I spend less than two minutes choosing what to wear every morning. And I spend less on clothes in a year than most people in my income bracket do in a quarter. And I do it all by satisficing.
To start, I wear basically the same thing every day. Levi’s 514 33/34 jeans in a dark wash, a Nordstrom Trim Fit 15 34/35 shirt in a neutral color and pattern, a pair of 11.5 D cowboy boots (black or brown) and matching leather belt, and a John Varvatos 40R blazer (or, if it is warm enough, a vest). It works for most any weather, is formal enough that you can go onstage and give a talk but informal enough that you don’t have to worry about dry cleaning. A night on a hanger followed by the shower trick will unwrinkle everything enough to look decent (though that may be because my standards are lax).
But standardization is about more than just not having to pick what to wear every morning. The list above also helps me shop: I have automated searches on eBay that mail me each morning with things that are the right size and the right price. If a John Varvatos 40R blazer sold for less than $40 on eBay in the last year, chance are I bought it. This actually has a variety of benefits. One, its cheap. Two, it makes me less attached to the things I own. Rip a shirt while travelling? Leave it behind – it only cost $10. Third, I’m big on the “reuse” portion of the “reuse-reduce-recycle” triangle, so that’s a bonus. And obviously, it saves me a ton of money.
But the real advantage is in the cognitive savings. The one true limited resource in life is our mental energy: time and money are essentially just proxies for what we are required to spend our cognitive resources on. And for some, clothes may actually be something they want to spend resources on. It may be an important part of their identity or bring them genuine happiness. But for me, skipping out on the mental energy of clothing means I get to spend more mind on things I actually do care about.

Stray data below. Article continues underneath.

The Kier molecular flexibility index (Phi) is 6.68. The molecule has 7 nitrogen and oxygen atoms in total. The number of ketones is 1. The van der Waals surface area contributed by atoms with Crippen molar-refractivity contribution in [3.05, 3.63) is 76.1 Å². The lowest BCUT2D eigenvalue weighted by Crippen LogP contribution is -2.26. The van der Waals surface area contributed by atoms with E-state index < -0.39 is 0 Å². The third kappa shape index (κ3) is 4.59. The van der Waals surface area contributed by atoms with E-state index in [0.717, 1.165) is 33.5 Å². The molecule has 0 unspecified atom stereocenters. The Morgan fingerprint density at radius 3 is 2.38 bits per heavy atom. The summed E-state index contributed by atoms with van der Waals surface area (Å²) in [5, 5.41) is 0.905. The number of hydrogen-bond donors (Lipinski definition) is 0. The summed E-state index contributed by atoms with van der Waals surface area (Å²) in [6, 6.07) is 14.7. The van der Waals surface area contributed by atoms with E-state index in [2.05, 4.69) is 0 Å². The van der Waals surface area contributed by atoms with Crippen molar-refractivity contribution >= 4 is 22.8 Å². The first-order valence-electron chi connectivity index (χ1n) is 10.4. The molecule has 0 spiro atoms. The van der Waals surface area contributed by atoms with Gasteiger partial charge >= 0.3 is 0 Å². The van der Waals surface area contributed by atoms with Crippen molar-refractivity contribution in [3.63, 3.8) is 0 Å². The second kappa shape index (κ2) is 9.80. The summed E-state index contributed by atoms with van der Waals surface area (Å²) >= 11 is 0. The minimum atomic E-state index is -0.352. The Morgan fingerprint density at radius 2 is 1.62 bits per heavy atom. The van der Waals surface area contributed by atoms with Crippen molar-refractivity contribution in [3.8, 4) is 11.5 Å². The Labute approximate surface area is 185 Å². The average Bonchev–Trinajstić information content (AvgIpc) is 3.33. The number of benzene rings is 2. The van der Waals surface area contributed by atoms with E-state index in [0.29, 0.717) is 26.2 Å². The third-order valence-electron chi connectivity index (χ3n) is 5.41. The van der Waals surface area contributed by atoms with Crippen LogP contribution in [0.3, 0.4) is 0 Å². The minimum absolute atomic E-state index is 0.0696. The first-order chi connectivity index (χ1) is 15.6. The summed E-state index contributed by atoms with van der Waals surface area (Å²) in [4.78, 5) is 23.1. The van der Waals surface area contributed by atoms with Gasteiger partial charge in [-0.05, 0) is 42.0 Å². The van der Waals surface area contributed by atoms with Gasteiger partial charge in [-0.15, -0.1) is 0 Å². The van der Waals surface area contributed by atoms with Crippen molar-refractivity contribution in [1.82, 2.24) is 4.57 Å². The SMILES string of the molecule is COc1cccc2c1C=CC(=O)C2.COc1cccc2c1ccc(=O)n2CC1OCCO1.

And that’s the bit that people most often miss out on. We have a tendency to let social standards tell us what things are worth spending our mental energy on. Wearing the same thing is “boring” and it means that we are boring. But in reality, there is very little more interesting than spending time on your interests. If your interest is fashion, then apply this to whatever part of your life isn’t: food is another area ripe for satisficing (my trick: ask if the other person is deciding between two things, tell them you’ll order whichever they don’t pick so they can get a bit of both). So are electronics: just ask the expert in your life and then take their recommendation. I don’t know about speakers, I don’t want to know about speakers, so I call Sound Man Dave and he says “get those” and I do it. Which frees me to go think about choosing very specific computer parts, a topic I am passionate about and do enjoy maximizing on.
So if you see me at a conference someday, wearing the exact outfit described above, don’t be surprised. I might be a bit frumpy, slightly wrinkled and ill-fitted, but that just means that I spent my mind somewhere else. Feel free to ask me about what I did instead; it might be interesting.
Also published on Medium.